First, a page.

Before registration, intent-to-use trademark applicants must demonstrate a genuine intent to use the trademark in commerce. This is accomplished by submitting a statement of intent to use the trademark, as well as an explanation of the steps that the applicant has taken or plans to take in order to begin using the trademark. Furthermore, the applicant may submit evidence of preparations made in support of the intended use, such as proof of a planned marketing campaign, a sample of the product or packaging, or proof of business plans and financial projections.
When Should a Trademark Intent-to-Use Application Be Filed?
Before the mark is actually used in commerce, an intent-to-use trademark application can be filed. However, the registration will not be granted until the applicant can show that the mark is being used in commerce or has a genuine intent to use the mark in commerce.
It is best to file an intent-to-use trademark application as soon as possible, even if the mark has not yet been used in commerce. This allows the applicant to obtain an earlier priority date, which can be useful in the event of a trademark dispute with another party. Furthermore, because the application process can take months or even years, filing early allows the applicant to start using the mark with the protection of a pending registration.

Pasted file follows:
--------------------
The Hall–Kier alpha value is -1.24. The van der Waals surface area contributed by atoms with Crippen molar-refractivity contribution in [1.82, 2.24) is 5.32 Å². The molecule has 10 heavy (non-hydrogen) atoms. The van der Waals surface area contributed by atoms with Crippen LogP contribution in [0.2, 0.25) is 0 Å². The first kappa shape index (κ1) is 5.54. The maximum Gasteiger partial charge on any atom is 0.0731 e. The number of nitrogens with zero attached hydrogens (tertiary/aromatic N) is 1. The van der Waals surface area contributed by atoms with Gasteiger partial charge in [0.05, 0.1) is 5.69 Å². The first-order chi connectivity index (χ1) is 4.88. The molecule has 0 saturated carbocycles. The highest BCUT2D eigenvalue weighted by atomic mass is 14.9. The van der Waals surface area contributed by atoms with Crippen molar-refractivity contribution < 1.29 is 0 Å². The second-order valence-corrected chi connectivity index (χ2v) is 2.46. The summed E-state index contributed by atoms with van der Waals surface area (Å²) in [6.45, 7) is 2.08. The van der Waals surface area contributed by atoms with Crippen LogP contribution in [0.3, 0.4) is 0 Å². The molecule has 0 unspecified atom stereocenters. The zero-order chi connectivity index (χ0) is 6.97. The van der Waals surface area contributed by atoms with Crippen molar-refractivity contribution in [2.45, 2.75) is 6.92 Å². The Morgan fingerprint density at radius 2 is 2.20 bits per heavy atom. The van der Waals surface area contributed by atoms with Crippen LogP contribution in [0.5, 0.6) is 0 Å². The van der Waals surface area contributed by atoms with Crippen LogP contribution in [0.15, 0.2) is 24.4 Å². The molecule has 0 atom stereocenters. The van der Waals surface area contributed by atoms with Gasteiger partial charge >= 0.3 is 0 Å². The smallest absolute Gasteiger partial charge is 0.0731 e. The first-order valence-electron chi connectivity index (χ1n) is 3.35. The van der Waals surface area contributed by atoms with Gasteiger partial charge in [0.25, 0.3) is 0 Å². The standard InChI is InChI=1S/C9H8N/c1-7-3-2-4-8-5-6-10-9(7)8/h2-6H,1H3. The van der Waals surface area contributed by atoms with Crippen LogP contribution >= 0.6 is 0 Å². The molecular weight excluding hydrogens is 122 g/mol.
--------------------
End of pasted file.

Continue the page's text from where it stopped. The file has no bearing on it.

Should an Attorney Review the Trademark Intent-to-Use Application?
An attorney should generally review and assist with the preparation of an intent-to-use trademark application. Attorneys who specialize in trademark law can assist in ensuring that the application is complete and accurate, as well as that it complies with all legal requirements.
Based on the availability of the mark, the similarity of the mark to other registered or pending trademarks, and any other legal issues that may arise, an attorney can assist in reviewing the application and advising on the likelihood of success. Furthermore, they can assist in identifying and addressing any potential issues that may arise during the application process, such as USPTO objections.
Furthermore, an attorney can assist in the drafting of the statement of bona fide intent to use the trademark and any other supporting documents required for the application, as well as in the negotiation and drafting of any agreements that may be required to establish and document the bona fide intent to use the trademark in order for the application to be approved and registered.